While some have embraced Orban because of his hostility to Muslims or his embrace of Israel, autocrats like those in Hungary have always hated Soros because his Open Society Foundation has promoted democracy and free speech. Soros’s philanthropic efforts in Eastern Europe and the Third World have been on behalf of projects that shouldn’t be controversial in a Western context.

But right-wingers tend to see Soros solely through the prism of his backing for left-of-center causes in both the U.S. and Israel.

In the United States, Soros isn’t the boogeyman of Hungarian politics or a supporter of the Palestinians. Here, he’s just one more billionaire funding Democrats like Tom Steyer, who has been the very public leader of the movement to impeach Trump, or Michael Bloomberg, the former New York mayor who is a fervent supporter of gun control and has pledged $80 million to help the Democrats win the 2018 midterm elections.

While some extremists - on both the right and the left - may see only Jews when names like Steyer, Bloomberg or Soros - are raised, a largely philo-Semitic and overwhelmingly pro-Israel American right just sees rich liberals. If Republicans bash Soros, it isn’t because he’s Jewish. It’s because he has been spending freely to defeat them for the last two decades.

While their criticism of Soros has sometimes been inappropriate (such as those who recycled charges about his behavior during the Holocaust when he was a boy in Hungary), their attacks on him are no different from the way Democrats have gone all out to demonize the billionaire Koch Brothers - non-Jewish libertarians who spent freely on behalf of Republicans.

Just as some extremists associate Soros with a nefarious global Jewish conspiracy, the left-wing screeds against the Kochs that claim they are carrying out an equally awful plot of the wealthy to defraud American democracy plays upon the same themes - minus the Jewish angle.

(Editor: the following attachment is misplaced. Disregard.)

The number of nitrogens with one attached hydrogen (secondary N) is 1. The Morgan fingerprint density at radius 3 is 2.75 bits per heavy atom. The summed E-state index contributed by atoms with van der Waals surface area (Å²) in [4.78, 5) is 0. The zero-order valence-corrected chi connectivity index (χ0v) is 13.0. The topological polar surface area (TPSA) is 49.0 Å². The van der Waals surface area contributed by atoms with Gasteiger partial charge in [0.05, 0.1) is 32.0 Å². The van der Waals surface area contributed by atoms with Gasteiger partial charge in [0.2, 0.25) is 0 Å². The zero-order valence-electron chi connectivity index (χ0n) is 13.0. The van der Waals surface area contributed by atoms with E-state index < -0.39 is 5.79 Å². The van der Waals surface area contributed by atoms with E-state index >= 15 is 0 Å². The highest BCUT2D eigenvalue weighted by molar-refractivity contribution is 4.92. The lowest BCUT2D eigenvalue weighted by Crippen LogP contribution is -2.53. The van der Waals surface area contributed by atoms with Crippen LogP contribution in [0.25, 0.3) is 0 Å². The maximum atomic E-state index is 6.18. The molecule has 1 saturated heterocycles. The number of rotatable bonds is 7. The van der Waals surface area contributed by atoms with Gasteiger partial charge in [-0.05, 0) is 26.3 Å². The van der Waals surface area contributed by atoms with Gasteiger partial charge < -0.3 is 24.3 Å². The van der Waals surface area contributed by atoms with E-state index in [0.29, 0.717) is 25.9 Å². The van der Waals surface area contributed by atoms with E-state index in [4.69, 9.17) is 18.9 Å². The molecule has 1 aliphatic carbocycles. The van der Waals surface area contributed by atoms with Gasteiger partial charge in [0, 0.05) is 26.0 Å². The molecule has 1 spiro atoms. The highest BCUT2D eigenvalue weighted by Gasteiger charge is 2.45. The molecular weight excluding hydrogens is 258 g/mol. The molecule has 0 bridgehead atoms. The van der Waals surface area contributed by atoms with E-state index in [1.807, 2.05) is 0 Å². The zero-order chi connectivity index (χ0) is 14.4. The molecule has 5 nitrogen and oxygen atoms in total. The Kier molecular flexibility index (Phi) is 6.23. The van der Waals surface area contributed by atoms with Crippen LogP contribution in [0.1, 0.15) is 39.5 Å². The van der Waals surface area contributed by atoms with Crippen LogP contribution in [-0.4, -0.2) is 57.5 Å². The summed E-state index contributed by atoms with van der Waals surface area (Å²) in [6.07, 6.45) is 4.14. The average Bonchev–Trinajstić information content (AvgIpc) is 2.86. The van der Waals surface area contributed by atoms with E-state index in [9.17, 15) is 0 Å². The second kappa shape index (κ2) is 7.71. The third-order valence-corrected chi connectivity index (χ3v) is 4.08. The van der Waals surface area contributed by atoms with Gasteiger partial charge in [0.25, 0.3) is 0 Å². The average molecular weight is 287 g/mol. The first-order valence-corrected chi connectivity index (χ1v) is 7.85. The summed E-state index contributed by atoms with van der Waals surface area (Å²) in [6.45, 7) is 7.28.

Trump and Grassley might be wrong about Soros’ funding of all the anti-Kavanaugh protesters. But they’re not wrong that he is someone who seeks to use his considerable resources to defeat them

It may be hypocritical for American conservatives - who view spending on political causes as constitutionally protected free speech - to think there’s something sinister about Soros’ efforts. But their animus for him is no more illegitimate than the way the left attacks GOP donors.

Nor is such criticism - in an American context - anti-Semitic. Talk of global conspiracies may resonate in Hungary, but Soros-bashing means something different in the U.S.

As even the Washington Post’s Richard Cohen admitted in a column in which he claimed attacks on Soros are troubling (the president invokes racist tropes out of ignorance, an "anti-Semitism without Jews"), Trump is no anti-Semite. Nor are Grassley or Giuliani.

As is the case with the left’s attacks on conservative donors, painting Soros as a puppeteer rather than just another political big giver is a way to delegitimize the causes and candidates he supports rather than to address the issues he cares about. But tarring his critics with anti-Semitism is also neither accurate nor fair.

In other times and places, criticism of wealthy Jewish individuals was part of an anti-Semitic narrative. But in 21st century America, Soros is just as much fair game for criticism as anyone else who seeks to use their money to get their way in politics.

Jonathan S. Tobin is editor in chief of JNS (the Jewish News Syndicate) and a contributing writer for National Review. Twitter: @jonathans_tobin